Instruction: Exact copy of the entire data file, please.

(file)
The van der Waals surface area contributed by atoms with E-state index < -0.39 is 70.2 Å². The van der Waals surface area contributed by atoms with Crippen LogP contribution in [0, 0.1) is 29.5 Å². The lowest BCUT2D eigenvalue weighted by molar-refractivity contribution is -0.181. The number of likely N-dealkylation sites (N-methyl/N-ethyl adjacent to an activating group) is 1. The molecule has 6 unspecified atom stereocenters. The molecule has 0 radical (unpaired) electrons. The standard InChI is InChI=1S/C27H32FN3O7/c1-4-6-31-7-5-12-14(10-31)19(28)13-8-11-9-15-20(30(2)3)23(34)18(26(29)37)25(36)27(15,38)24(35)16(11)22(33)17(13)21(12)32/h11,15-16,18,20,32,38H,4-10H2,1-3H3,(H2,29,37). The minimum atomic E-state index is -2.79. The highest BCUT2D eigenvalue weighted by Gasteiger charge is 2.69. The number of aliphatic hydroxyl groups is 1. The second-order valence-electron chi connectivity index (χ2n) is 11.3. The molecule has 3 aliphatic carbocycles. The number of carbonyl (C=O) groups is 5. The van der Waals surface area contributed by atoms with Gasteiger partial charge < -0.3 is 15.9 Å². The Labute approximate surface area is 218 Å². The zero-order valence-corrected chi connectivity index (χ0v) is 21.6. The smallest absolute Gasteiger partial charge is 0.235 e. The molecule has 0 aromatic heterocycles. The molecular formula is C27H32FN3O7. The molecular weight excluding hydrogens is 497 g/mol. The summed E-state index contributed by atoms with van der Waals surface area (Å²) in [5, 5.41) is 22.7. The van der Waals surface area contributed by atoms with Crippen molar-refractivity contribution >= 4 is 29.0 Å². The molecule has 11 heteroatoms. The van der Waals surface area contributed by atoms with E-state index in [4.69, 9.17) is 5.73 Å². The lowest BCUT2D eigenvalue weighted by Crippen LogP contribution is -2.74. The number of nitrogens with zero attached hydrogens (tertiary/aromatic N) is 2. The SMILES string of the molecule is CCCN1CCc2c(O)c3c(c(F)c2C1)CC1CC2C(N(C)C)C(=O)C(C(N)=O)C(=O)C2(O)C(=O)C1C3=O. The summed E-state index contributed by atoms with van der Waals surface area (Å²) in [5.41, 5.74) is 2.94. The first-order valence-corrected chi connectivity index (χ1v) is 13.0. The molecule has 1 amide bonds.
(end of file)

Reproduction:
The van der Waals surface area contributed by atoms with E-state index < -0.39 is 70.2 Å². The van der Waals surface area contributed by atoms with Crippen LogP contribution in [0, 0.1) is 29.5 Å². The lowest BCUT2D eigenvalue weighted by molar-refractivity contribution is -0.181. The number of likely N-dealkylation sites (N-methyl/N-ethyl adjacent to an activating group) is 1. The molecule has 6 unspecified atom stereocenters. The molecule has 0 radical (unpaired) electrons. The standard InChI is InChI=1S/C27H32FN3O7/c1-4-6-31-7-5-12-14(10-31)19(28)13-8-11-9-15-20(30(2)3)23(34)18(26(29)37)25(36)27(15,38)24(35)16(11)22(33)17(13)21(12)32/h11,15-16,18,20,32,38H,4-10H2,1-3H3,(H2,29,37). The minimum atomic E-state index is -2.79. The highest BCUT2D eigenvalue weighted by Gasteiger charge is 2.69. The number of aliphatic hydroxyl groups is 1. The second-order valence-electron chi connectivity index (χ2n) is 11.3. The molecule has 3 aliphatic carbocycles. The number of carbonyl (C=O) groups is 5. The van der Waals surface area contributed by atoms with Gasteiger partial charge < -0.3 is 15.9 Å². The Labute approximate surface area is 218 Å². The zero-order valence-corrected chi connectivity index (χ0v) is 21.6. The smallest absolute Gasteiger partial charge is 0.235 e. The molecule has 0 aromatic heterocycles. The molecular formula is C27H32FN3O7. The molecular weight excluding hydrogens is 497 g/mol. The summed E-state index contributed by atoms with van der Waals surface area (Å²) in [5, 5.41) is 22.7. The van der Waals surface area contributed by atoms with Crippen molar-refractivity contribution >= 4 is 29.0 Å². The molecule has 11 heteroatoms. The van der Waals surface area contributed by atoms with E-state index in [4.69, 9.17) is 5.73 Å². The lowest BCUT2D eigenvalue weighted by Crippen LogP contribution is -2.74. The number of nitrogens with zero attached hydrogens (tertiary/aromatic N) is 2. The SMILES string of the molecule is CCCN1CCc2c(O)c3c(c(F)c2C1)CC1CC2C(N(C)C)C(=O)C(C(N)=O)C(=O)C2(O)C(=O)C1C3=O. The summed E-state index contributed by atoms with van der Waals surface area (Å²) in [5.41, 5.74) is 2.94. The first-order valence-corrected chi connectivity index (χ1v) is 13.0. The molecule has 1 amide bonds.